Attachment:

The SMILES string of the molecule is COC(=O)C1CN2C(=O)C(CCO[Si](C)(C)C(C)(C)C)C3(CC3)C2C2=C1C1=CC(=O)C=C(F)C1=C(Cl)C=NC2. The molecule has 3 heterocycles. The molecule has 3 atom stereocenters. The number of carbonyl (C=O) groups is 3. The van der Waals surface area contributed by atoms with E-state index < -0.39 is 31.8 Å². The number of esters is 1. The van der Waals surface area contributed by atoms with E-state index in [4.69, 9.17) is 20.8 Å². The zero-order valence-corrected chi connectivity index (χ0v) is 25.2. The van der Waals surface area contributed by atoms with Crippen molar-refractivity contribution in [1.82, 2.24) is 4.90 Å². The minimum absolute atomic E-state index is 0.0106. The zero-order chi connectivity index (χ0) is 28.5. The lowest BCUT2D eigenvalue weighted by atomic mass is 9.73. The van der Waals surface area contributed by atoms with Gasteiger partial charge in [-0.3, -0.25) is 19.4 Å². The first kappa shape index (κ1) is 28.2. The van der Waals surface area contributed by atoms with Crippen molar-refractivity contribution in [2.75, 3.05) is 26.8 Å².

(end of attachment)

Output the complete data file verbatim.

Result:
The SMILES string of the molecule is COC(=O)C1CN2C(=O)C(CCO[Si](C)(C)C(C)(C)C)C3(CC3)C2C2=C1C1=CC(=O)C=C(F)C1=C(Cl)C=NC2. The molecule has 3 heterocycles. The molecule has 3 atom stereocenters. The number of carbonyl (C=O) groups is 3. The van der Waals surface area contributed by atoms with E-state index < -0.39 is 31.8 Å². The number of esters is 1. The van der Waals surface area contributed by atoms with E-state index in [4.69, 9.17) is 20.8 Å². The zero-order valence-corrected chi connectivity index (χ0v) is 25.2. The van der Waals surface area contributed by atoms with Crippen molar-refractivity contribution in [1.82, 2.24) is 4.90 Å². The minimum absolute atomic E-state index is 0.0106. The zero-order chi connectivity index (χ0) is 28.5. The lowest BCUT2D eigenvalue weighted by atomic mass is 9.73. The van der Waals surface area contributed by atoms with Gasteiger partial charge in [-0.3, -0.25) is 19.4 Å². The first kappa shape index (κ1) is 28.2. The van der Waals surface area contributed by atoms with Crippen molar-refractivity contribution in [2.75, 3.05) is 26.8 Å².